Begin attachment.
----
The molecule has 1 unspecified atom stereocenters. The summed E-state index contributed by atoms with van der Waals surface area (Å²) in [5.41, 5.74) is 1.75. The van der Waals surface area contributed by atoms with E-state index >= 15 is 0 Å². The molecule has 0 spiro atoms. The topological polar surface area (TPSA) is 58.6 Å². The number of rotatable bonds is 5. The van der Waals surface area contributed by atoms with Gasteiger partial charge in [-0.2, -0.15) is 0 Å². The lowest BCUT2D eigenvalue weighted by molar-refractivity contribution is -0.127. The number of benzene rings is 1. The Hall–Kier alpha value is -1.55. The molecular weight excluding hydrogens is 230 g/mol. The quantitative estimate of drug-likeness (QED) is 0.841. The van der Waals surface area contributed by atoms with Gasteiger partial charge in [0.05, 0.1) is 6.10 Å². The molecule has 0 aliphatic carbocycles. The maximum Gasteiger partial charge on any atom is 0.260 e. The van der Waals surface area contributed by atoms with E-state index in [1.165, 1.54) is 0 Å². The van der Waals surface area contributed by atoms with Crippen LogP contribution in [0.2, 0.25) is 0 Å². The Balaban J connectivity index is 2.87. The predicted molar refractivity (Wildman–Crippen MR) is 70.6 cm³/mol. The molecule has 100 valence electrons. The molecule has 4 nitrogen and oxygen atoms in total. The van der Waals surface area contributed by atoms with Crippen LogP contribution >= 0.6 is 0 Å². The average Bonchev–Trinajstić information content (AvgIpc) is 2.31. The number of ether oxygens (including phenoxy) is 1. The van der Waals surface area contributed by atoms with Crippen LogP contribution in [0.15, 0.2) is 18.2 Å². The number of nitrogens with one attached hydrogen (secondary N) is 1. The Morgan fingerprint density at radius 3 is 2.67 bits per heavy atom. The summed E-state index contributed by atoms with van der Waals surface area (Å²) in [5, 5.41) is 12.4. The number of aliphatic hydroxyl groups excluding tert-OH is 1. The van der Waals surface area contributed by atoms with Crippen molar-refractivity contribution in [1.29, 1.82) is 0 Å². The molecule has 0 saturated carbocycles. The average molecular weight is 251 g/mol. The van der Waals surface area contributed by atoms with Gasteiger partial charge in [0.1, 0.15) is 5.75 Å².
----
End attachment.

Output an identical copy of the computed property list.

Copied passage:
The molecule has 1 unspecified atom stereocenters. The summed E-state index contributed by atoms with van der Waals surface area (Å²) in [5.41, 5.74) is 1.75. The van der Waals surface area contributed by atoms with E-state index >= 15 is 0 Å². The molecule has 0 spiro atoms. The topological polar surface area (TPSA) is 58.6 Å². The number of rotatable bonds is 5. The van der Waals surface area contributed by atoms with Gasteiger partial charge in [-0.2, -0.15) is 0 Å². The lowest BCUT2D eigenvalue weighted by molar-refractivity contribution is -0.127. The number of benzene rings is 1. The Hall–Kier alpha value is -1.55. The molecular weight excluding hydrogens is 230 g/mol. The quantitative estimate of drug-likeness (QED) is 0.841. The van der Waals surface area contributed by atoms with Gasteiger partial charge in [0.05, 0.1) is 6.10 Å². The molecule has 0 aliphatic carbocycles. The maximum Gasteiger partial charge on any atom is 0.260 e. The van der Waals surface area contributed by atoms with E-state index in [1.165, 1.54) is 0 Å². The van der Waals surface area contributed by atoms with Crippen LogP contribution in [0.2, 0.25) is 0 Å². The Balaban J connectivity index is 2.87. The predicted molar refractivity (Wildman–Crippen MR) is 70.6 cm³/mol. The molecule has 100 valence electrons. The molecule has 4 nitrogen and oxygen atoms in total. The van der Waals surface area contributed by atoms with Crippen LogP contribution >= 0.6 is 0 Å². The average Bonchev–Trinajstić information content (AvgIpc) is 2.31. The number of ether oxygens (including phenoxy) is 1. The van der Waals surface area contributed by atoms with Crippen LogP contribution in [0.15, 0.2) is 18.2 Å². The number of nitrogens with one attached hydrogen (secondary N) is 1. The Morgan fingerprint density at radius 3 is 2.67 bits per heavy atom. The summed E-state index contributed by atoms with van der Waals surface area (Å²) in [5, 5.41) is 12.4. The number of aliphatic hydroxyl groups excluding tert-OH is 1. The van der Waals surface area contributed by atoms with Crippen molar-refractivity contribution in [1.29, 1.82) is 0 Å². The molecule has 0 saturated carbocycles. The average molecular weight is 251 g/mol. The van der Waals surface area contributed by atoms with Gasteiger partial charge in [0.1, 0.15) is 5.75 Å².